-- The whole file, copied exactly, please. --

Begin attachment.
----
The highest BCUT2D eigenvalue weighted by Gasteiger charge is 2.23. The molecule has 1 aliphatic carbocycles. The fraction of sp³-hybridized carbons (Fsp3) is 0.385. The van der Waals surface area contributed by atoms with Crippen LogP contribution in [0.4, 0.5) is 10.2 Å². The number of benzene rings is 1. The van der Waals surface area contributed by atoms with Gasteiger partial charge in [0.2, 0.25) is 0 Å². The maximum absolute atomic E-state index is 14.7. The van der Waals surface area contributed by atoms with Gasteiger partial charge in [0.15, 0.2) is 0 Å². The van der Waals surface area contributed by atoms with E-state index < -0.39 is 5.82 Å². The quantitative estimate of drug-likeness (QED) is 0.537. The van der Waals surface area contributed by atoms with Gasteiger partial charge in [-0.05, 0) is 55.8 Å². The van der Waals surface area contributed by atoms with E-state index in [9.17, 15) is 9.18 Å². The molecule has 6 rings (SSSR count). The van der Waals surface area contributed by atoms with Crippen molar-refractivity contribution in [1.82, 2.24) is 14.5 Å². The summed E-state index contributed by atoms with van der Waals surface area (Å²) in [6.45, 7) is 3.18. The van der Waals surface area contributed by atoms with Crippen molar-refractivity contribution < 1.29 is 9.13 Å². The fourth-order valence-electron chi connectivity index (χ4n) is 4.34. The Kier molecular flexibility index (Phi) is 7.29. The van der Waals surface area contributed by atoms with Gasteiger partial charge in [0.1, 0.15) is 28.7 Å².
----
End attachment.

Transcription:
The highest BCUT2D eigenvalue weighted by Gasteiger charge is 2.23. The molecule has 1 aliphatic carbocycles. The fraction of sp³-hybridized carbons (Fsp3) is 0.385. The van der Waals surface area contributed by atoms with Crippen LogP contribution in [0.4, 0.5) is 10.2 Å². The number of benzene rings is 1. The van der Waals surface area contributed by atoms with Gasteiger partial charge in [0.2, 0.25) is 0 Å². The maximum absolute atomic E-state index is 14.7. The van der Waals surface area contributed by atoms with Gasteiger partial charge in [0.15, 0.2) is 0 Å². The van der Waals surface area contributed by atoms with E-state index < -0.39 is 5.82 Å². The quantitative estimate of drug-likeness (QED) is 0.537. The van der Waals surface area contributed by atoms with Gasteiger partial charge in [-0.05, 0) is 55.8 Å². The van der Waals surface area contributed by atoms with E-state index in [9.17, 15) is 9.18 Å². The molecule has 6 rings (SSSR count). The van der Waals surface area contributed by atoms with Crippen molar-refractivity contribution in [1.82, 2.24) is 14.5 Å². The summed E-state index contributed by atoms with van der Waals surface area (Å²) in [6.45, 7) is 3.18. The van der Waals surface area contributed by atoms with Crippen molar-refractivity contribution < 1.29 is 9.13 Å². The fourth-order valence-electron chi connectivity index (χ4n) is 4.34. The Kier molecular flexibility index (Phi) is 7.29. The van der Waals surface area contributed by atoms with Gasteiger partial charge in [0.1, 0.15) is 28.7 Å².